That explains your words. I thought already you are a bad guy.
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Old 06 July 2015, 15:52   #33
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Now we are doing more simple stuff. Question: If i ran my script from shell,
is there any way to interact?

Yes, because actual console becomes standard i/o stream. ARexx directs its output
to it, and reads from it too. The 3 streams are stdin, stdout, stderr.
You can redirect them to any file handling device.

The command desired is "Pull <string>". Pull reads what has been put to the input
buffer and stores it in a variable. Pull is shorthand for "Parse upper pull".

Code:
/* pull from console*/

Say "Hello, user!"
Say "Please enter your name:"
Pull user.name                 /* using stem symbol*/
Say "Funny, my name is "user.name", too!"
Say "How old are you?"
Pull user.age                  /* to store related data */
Say  "Ooh, "user.age" is my handicap."

Exit
Starting this code gives us:

4.Ram Disk:> rx pull
Hello, user!
Please enter your name:
Chris
Funny, my name is CHRIS, too!
How old are you?
35
Ooh, 35 is my handicap.
4.Ram Disk:>


See what happened to the user name. All capitals. As said "Pull" is shortened form of
"Parse upper pull" we replace

Code:
Pull user.name
with
Code:
Parse Pull user.name

Now the name appears as typed before:

=> Funny, my name is Chris, too!

Pull can be called many times, each Pull waits for input

Pull name
Pull age
Pull weight
Pull height

needs 4 inputs from console to get satisfied.

Reading more than one word from input is possible:

Code:
Say "Enter name, age, weight, height in one line"
Pull user.name user.age user.weight user.height
The opposite to Pull is Push. Push copies a string to stdin.
You can push everything to it but think of console has to deal
with it or you have to pull it back before exiting and releasing
input buffer to console handler.

Code:
Push "I smack you"
Push "Twice"
Push "Call mom"
Pull fetches the last string first that has been copied to input buffer.
The order is now reversed
Code:
Say Pull a;Say Pull a;Say Pull a
=>

Call mom
Twice
I smack you


If you like to get it in same order as pushed, than you have to queue it.
Code:
Queue "I smack you"
Queue "Twice"
Queue "Call mom"
Code:
Say Pull y;Say Pull y;Say Pull y
=>

I smack you
Twice
Call mom


Lets do some more serious stuff.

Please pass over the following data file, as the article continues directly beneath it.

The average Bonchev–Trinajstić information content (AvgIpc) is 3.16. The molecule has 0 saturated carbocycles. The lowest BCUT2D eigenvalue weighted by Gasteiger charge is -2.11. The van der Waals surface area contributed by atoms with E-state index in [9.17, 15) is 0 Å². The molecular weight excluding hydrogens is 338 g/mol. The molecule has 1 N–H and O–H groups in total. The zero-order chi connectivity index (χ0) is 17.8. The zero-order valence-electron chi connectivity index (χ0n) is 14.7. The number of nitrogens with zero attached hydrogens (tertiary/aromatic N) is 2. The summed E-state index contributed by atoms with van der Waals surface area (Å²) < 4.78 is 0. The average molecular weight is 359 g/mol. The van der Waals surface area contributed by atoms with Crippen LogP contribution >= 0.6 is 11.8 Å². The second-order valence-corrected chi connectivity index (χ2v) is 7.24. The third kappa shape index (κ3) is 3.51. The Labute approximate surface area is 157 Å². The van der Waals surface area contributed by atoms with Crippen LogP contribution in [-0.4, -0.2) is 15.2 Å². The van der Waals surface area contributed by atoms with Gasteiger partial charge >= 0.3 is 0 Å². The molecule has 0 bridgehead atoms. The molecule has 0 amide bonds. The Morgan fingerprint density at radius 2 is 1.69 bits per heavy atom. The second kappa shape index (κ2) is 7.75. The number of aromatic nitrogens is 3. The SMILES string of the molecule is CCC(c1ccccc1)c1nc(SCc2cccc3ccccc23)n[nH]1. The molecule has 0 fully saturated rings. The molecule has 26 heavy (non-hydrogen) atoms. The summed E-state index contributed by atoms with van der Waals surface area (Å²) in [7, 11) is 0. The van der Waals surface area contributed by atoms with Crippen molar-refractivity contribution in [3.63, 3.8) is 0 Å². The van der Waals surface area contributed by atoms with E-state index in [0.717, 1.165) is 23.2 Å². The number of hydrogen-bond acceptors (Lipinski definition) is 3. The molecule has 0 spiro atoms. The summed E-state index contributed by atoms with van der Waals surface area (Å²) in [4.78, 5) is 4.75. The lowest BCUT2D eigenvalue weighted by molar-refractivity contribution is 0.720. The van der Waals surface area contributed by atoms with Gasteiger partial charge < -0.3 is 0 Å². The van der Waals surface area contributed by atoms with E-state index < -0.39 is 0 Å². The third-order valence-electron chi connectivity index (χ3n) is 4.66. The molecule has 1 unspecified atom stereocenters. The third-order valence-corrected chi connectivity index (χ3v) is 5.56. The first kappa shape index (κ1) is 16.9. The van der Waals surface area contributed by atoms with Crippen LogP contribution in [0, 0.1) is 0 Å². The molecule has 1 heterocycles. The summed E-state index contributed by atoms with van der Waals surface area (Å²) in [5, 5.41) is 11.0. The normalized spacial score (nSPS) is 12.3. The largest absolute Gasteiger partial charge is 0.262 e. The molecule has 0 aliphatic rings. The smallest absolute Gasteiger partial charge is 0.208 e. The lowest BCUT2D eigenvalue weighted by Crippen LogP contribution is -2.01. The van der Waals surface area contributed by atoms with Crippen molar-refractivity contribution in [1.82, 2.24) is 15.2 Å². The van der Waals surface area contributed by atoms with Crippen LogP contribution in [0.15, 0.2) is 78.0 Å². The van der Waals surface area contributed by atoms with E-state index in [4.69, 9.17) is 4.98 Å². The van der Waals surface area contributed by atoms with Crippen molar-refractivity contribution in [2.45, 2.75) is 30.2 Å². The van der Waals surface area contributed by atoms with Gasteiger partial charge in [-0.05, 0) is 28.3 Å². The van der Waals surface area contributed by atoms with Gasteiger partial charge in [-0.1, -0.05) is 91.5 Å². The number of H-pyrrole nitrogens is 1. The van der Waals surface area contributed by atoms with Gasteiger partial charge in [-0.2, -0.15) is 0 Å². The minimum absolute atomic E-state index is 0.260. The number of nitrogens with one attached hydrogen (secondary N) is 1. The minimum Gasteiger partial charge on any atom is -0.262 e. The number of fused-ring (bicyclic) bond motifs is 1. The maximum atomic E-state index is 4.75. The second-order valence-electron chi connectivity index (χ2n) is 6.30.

Code:
/* queued */

Queue echo "Content of Sys:"
Queue requestchoice '"Queued" "Ready to go?" OK'
Queue "list >pipe:list Sys:"
Queue "more <pipe:list"
Queue echo "Thank you for your attention"
Exit
The content of the buffer is not deleted when our program exits.
In fact, the console handler will process whats in the buffer
the same way as if it has been typed in directly.
Pushing or queuing text only to the buffer may cause error messages.
Console handler interpretes input as command, when not redirecting
input to another stream (e.g. sending to NIL: ).

Check it out yourself.

Last edited by BigFan; 07 July 2015 at 15:20.
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Old 06 July 2015, 16:03   #34
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Counting words

So we have a list of command and functions, now we need a problem to solve,
a task, or some more examples.

Your task is : Open a file and count the words. Perform the following:

open a filerequester or use command line arguments
open a file
on success process file
display result

ARexx has no built-in GUI. If we want a nifty little requester we can borrow this
from a DOS command.
DOS commands do not have ARexx ports. We cannot communicate directly. We have
to redirect the output and let our program fetch it. Again we use pipe: for this.
Code:
Address command 'requestfile >pipe:a DRAWER SYS: TITLE "Select a text file" NOICONS'
further more you need

If ... Then to deal with results

Open(filehandle, filename) where filehandle is any name which will serve as a
reminder to the opened file and filename is a string with path and name of
file to open

Close(filehandle) to shut the file

Eof(filehandle) to test for end of file

Do While a loop for file processing
...
End

Readln(filehandle) read characters until linefeed

Words(string) counting words in a string in quotes or a variable containing a string
this function has limited capabilities. Everything before a white space is considered being a
word ranging from numbers to letters to signs.

To deal with DOS command "requestfile" we need to prepare the output as it has
additional unwanted quotes. We need to remove those double quotes before using
the string in our functions I suggest to use Compress(string,pattern) to remove
pattern from string.

If you think you can do, stop reading. Try yourself first. Extend your code
with additional line counter.

Here comes a possible solution

Code:
/* simple word and line counter */

pipe = 'pipe:a'
linecount = 0                /* if you want to calc with vars then fill */
count = 0                    /* them first or they remain void symbols*/

Address command 'requestfile >' pipe' DRAWER Sys: TITLE "Select a text file"  NOICONS'

Open(phandle,pipe)
fil0 = Readln(phandle)   /*no error checking required*/
Close(phandle)

fil0 = compress(fil0,'"')   /*a must have, delete unwanted chars*/

If Open(fhandle,fil0) Then Do    /* check if file exists and open it*/
  Do While ~Eof(fhandle)         /* loop to end of file */
    lin0 = Readln(fhandle)       /* naa, i don't comment this */
    linecount = linecount + 1
    count = count + Words(lin0)  /*count words and increase result on every step*/